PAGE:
Okay, so maybe it was a stomach flu.  I ended up being sick that entire day.  Not fun.

I am still stuck at the magic number I was stuck at for most of last year despite my attempts at both dieting and exercising some pounds off.  167.5 is where my body wants to stay!  I even had 3 pounds of breast tissue removed and somehow, my body retained or else quickly replaced those 3 pounds after my surgery.  This would actually be a fascinating phenomenon to me if it wasn't utterly frustrating!

I have noticed that since being unwired, I have only within the last couple days begun to feel a desire to eat both MORE than I need (ie: eat when I'm not hungry) and MORE CARBS (ie: my body wants to increase its fat stores). It prompts me to wonder why... Is it because I'm at the beginning of my PMS cycle?...  Or maybe it's because it's finally gotten to feel like winter outside (cold weather maybe makes you burn more calories to stay warm, so your appetite increases?)...  Or maybe it's because I'm once again at that point where my body wants to stay (167.5), so it's going to guard against me going below that set point... It's so interesting to consider all the possible reasons - it may be all 3 or none of them.  I'll never fully understand what's going on inside my body, but I am determined to find a way of eating that is sustainable for my lifetime and that gets me leaner than I currently am. But am I fighting against my very nature?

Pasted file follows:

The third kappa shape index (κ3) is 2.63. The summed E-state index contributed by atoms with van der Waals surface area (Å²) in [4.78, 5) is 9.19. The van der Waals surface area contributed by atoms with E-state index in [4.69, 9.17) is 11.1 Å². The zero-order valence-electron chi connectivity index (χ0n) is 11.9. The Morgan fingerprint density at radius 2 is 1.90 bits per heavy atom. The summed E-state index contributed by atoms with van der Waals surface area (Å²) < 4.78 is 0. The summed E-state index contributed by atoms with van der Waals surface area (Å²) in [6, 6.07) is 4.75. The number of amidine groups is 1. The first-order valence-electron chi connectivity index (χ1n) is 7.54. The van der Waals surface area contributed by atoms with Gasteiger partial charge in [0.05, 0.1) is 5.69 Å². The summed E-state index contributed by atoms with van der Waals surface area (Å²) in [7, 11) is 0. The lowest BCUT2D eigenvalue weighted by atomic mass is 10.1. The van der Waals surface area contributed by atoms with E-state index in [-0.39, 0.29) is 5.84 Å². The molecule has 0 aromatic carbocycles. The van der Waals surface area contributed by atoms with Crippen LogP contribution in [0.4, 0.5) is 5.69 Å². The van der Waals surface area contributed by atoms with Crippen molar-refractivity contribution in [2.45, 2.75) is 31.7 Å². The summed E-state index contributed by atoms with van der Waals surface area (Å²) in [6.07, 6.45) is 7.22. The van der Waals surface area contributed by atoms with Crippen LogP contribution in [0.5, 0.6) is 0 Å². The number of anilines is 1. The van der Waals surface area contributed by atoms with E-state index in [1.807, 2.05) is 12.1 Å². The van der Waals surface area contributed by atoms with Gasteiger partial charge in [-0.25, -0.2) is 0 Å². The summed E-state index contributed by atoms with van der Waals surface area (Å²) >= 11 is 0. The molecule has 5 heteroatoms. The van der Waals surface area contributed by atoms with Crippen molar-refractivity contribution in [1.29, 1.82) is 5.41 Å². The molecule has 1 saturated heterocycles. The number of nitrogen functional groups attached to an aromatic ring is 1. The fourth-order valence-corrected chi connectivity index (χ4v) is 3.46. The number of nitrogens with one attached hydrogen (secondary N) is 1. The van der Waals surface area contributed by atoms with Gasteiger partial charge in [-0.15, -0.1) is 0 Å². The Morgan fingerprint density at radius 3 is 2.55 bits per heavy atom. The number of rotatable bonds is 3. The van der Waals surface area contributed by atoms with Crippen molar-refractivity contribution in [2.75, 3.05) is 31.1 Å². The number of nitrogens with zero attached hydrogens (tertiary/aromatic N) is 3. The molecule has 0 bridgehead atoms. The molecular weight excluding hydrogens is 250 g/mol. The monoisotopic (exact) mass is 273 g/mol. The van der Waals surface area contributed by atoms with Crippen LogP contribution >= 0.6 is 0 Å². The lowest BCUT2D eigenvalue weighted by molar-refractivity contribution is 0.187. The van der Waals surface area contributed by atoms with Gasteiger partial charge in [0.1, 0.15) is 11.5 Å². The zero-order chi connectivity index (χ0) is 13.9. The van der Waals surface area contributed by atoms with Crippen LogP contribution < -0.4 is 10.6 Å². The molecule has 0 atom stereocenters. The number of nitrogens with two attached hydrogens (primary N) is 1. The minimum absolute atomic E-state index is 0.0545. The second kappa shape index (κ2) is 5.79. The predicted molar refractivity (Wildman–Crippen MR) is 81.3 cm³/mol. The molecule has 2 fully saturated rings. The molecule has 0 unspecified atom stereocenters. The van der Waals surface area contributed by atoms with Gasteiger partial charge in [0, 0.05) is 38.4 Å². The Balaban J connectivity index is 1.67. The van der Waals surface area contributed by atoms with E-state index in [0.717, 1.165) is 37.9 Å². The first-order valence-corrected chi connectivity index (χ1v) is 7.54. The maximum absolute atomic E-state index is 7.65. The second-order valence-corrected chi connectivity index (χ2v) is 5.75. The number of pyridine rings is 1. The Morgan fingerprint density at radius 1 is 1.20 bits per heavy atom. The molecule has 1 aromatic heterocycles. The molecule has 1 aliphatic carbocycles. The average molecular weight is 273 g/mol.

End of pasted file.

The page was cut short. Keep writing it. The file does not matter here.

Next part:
I just read a major portion of "Good Calories, Bad Calories" lately, and the part of the book I read talks a lot about how each of our bodies tend to prefer a certain body composition - that's why some of us will always be able to eat mass quantities and still be wiry and thin, while others of us will eat far less than those thin people and (unfairly!) retain pudge.  If you are anything like me (ie: if you are having trouble understanding WHY you a.) can't stick to a diet, or b.) seem stuck at a certain weight) I strongly recommend picking up and reading "Good Calories, Bad Calories" by Gary Taubes.  The middle chapters in particular have really helped me understand what's going on in my body, and that the idiotic "calories in, calories out" approach to weight loss is completely unsupported scientifically.  If you've been trying to lose weight on a low calorie "balanced" diet, those chapters in particular specifically address WHY it's not working (or why it might have worked in the beginning, but now your weight loss has tapered off and the only way you see around it is to reduce your caloric intake even lower than you had it).  

Do yourself a favor and read that book - not because it advocates a diet similar to the one I try to stick to, but simply for the sheer volume of diet and nutrition "laws" that it debunks by way of ACTUAL SCIENTIFIC ANALYSIS.  It is truly sickening to me that unsupported nutritional science has become mainstream and is even defended by most of the medical community.  Who can we listen to if our own doctors are gobbling up the shoddy analysis and research of biased scientists - scientists who seem biased not only by their desire to prove their own hypotheses correct, but also by their desire to give their funders (those organizations who pay them to come to their often limp and illogical conclusions) the trial outcomes they are hoping (paying?) for?